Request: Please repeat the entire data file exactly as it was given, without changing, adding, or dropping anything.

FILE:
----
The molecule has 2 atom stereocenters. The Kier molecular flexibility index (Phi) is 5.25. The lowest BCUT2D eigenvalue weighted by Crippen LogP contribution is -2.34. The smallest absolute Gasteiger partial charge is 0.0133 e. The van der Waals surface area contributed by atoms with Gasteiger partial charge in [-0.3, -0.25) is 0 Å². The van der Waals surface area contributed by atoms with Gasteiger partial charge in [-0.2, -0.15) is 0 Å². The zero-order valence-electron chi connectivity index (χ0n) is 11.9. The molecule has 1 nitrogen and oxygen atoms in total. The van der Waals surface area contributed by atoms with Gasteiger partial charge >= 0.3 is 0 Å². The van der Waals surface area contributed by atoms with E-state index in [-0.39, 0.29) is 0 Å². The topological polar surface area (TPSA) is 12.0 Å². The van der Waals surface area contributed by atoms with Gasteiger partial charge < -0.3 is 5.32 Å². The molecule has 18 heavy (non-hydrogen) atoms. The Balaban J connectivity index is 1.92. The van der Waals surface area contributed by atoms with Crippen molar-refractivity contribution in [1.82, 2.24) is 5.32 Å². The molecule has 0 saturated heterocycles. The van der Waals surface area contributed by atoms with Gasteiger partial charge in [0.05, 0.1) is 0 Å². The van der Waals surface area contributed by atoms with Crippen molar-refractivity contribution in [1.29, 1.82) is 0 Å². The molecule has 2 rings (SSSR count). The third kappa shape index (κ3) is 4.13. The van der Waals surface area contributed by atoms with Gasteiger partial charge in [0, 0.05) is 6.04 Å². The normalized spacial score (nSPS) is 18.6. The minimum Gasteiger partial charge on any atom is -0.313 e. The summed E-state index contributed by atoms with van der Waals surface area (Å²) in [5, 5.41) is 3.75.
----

The molecule has 2 atom stereocenters. The Kier molecular flexibility index (Phi) is 5.25. The lowest BCUT2D eigenvalue weighted by Crippen LogP contribution is -2.34. The smallest absolute Gasteiger partial charge is 0.0133 e. The van der Waals surface area contributed by atoms with Gasteiger partial charge in [-0.3, -0.25) is 0 Å². The van der Waals surface area contributed by atoms with Gasteiger partial charge in [-0.2, -0.15) is 0 Å². The zero-order valence-electron chi connectivity index (χ0n) is 11.9. The molecule has 1 nitrogen and oxygen atoms in total. The van der Waals surface area contributed by atoms with Gasteiger partial charge >= 0.3 is 0 Å². The van der Waals surface area contributed by atoms with E-state index in [-0.39, 0.29) is 0 Å². The topological polar surface area (TPSA) is 12.0 Å². The van der Waals surface area contributed by atoms with Gasteiger partial charge < -0.3 is 5.32 Å². The molecule has 18 heavy (non-hydrogen) atoms. The Balaban J connectivity index is 1.92. The van der Waals surface area contributed by atoms with Crippen molar-refractivity contribution in [1.82, 2.24) is 5.32 Å². The molecule has 0 saturated heterocycles. The van der Waals surface area contributed by atoms with Gasteiger partial charge in [0.05, 0.1) is 0 Å². The van der Waals surface area contributed by atoms with Crippen molar-refractivity contribution in [1.29, 1.82) is 0 Å². The molecule has 2 rings (SSSR count). The third kappa shape index (κ3) is 4.13. The van der Waals surface area contributed by atoms with Gasteiger partial charge in [0, 0.05) is 6.04 Å². The normalized spacial score (nSPS) is 18.6. The minimum Gasteiger partial charge on any atom is -0.313 e. The summed E-state index contributed by atoms with van der Waals surface area (Å²) in [5, 5.41) is 3.75.